Do Less Better teaches leaders how to recognize the complexity and inefficiencies within their businesses and reveals how they can simplify and streamline through specialization and sacrifice. According to Bell, a company's willingness to focus on a particular vision or identity ensures viability and strengthens its competitive edge.
|Publisher:||Palgrave Macmillan US|
|Edition description:||1st ed. 2014|
|Product dimensions:||6.10(w) x 9.25(h) x (d)|
About the Author
John Bell is a retired consumer packaged goods CEO and global strategy consultant to some of the world's most respected blue-chip organizations. A prolific writer, John's musings on strategy, leadership, and branding have appeared in various marketing journals and publications such as Fortune and Forbes. He has served as a director of several private, public, and not-for-profit organizations.
Table of ContentsIntroduction 1. Accept the Short-term Pain 2. Your Leadership Reality Check 3. The Steel and Steal of Strategic Sacrifice 4. Urgency for Action 5. Think like an Entrepreneur 6. KISS is not a Rock Band 7. Bastions of Branding 8. Fewer, Better People 9. Regrets… I've had a Few References
Most Helpful Customer Reviews
Do Less Better: The Power of Strategic Sacrifice in a Complex World based on 0 ratings. 3 reviews.
" If you enjoyed Malcolm Gladwell's book... OUTLIERS...then you must read John Bell's Do Less Better. I wish I had read it before starting my Life's Journey... I would have progressed further, faster,with fewer mistakes and adversaries, and with happier, motivated Stakeholders around me for support. A powerful lesson in life !" Hugo Powell, Former CEO of Interbrew, now Anheuser-Busch Inbev.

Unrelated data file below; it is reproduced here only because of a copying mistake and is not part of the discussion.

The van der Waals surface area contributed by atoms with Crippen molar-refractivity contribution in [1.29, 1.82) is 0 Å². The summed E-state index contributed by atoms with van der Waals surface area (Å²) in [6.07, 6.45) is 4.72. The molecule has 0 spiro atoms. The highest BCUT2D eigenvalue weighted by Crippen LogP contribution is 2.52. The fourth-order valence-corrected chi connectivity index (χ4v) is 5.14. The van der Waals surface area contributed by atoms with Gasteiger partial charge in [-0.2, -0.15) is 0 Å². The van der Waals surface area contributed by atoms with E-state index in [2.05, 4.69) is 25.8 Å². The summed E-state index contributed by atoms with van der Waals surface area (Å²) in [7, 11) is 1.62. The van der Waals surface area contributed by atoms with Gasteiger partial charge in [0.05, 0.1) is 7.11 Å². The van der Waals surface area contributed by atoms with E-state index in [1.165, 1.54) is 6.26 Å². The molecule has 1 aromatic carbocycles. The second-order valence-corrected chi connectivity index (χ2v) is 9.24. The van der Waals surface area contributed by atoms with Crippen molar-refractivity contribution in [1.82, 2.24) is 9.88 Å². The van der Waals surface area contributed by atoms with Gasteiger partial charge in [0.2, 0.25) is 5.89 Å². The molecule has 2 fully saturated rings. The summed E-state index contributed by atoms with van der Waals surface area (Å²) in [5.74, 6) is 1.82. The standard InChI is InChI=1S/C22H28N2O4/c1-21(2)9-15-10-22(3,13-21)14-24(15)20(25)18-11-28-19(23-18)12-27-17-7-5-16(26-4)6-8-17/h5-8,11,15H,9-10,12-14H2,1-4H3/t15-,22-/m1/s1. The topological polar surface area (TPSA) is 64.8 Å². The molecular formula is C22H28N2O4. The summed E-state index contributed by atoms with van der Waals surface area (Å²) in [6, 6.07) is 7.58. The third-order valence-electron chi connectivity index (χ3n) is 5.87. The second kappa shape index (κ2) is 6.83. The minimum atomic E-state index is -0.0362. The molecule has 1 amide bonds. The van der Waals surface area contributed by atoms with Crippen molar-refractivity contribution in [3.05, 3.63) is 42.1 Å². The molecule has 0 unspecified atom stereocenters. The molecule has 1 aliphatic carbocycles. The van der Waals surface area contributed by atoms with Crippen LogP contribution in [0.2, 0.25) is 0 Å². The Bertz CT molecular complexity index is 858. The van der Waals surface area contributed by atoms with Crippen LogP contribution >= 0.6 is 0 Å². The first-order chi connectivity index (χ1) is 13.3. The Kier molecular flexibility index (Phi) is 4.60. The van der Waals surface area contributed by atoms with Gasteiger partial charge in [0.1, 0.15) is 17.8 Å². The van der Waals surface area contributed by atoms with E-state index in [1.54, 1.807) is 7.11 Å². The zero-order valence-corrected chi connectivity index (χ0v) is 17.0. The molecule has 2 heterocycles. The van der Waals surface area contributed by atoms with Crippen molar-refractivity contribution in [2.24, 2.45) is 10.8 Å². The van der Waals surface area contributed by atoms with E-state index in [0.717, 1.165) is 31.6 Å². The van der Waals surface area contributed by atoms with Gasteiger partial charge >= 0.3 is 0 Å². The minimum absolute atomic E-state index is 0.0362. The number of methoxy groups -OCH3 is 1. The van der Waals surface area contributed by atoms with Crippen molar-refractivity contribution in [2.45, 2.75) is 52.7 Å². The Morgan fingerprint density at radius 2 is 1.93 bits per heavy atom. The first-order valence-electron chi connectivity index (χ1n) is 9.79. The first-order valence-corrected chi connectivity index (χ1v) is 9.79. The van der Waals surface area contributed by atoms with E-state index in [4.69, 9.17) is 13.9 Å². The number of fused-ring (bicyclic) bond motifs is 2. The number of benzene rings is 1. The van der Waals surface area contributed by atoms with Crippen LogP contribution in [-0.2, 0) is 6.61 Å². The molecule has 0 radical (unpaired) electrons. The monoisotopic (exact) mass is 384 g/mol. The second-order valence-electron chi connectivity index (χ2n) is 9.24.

I am considered a “serial entrepreneur” by many of my friends, and although successful in the main, during my long career I have had my fair share of good and bad business experiences. I tend to be skeptical of "self-help" executive primers, however when a good friend recommended John Bell’s "Do Less Better", I was pleasantly surprised to find that the book elicited quite a few "V8 moments" for me. Bell outlines many of the challenges faced by those who are starting, managing and/or growing a business, and in highlighting the mistakes commonly made by well-intentioned decision-makers, points out many the pit-falls and suggests ways in which to obviate them. Among the many helpful nuggets of information you will find: How to avoid the trap of the “little darlings”; an explanation of the difference between “strategy" and “tactics” and why the terms are so often confused and conflated; how proliferation of corporate brand names into unrelated categories can weaken the core promise of the brand; and why occasional sacrifices must be made for the overall corporate good. Though Bell draws the bulk of his experience and case studies from major retailers and manufacturers in the consumer world, the lessons he shares therein are equally applicable to all companies: whether hi-tech start-ups, small-scale mom-&-pop operations, or firms attempting to break into an established marketplace. My only criticism of the book is that it was not published sooner – that is, at the beginning of my career, rather than the end. I believe it would have saved me a lot of heart ache, time and money!
This book resonates with me 100%. As a person who has spent over a decade working within family-owned, entrepreneurial businesses, I have experienced the do more of more mentality. The end result was always the same ... frazzled staff members who were exhausted of always chasing the next big idea. In the book John Bell provides a road map for leaders who are willing to make the tough decisions and commit to strategy, not just pay lip service. I enjoyed the mix of war stories from his days in the CEO office, and relevant examples from today's vastly different business world. It highlights that the Do Less Better strategy, stands the test of time and crosses generational shifts in the business world. Thanks to the helpful summaries at the conclusion of each chapter, I'll have a quick and easy reference on my desk.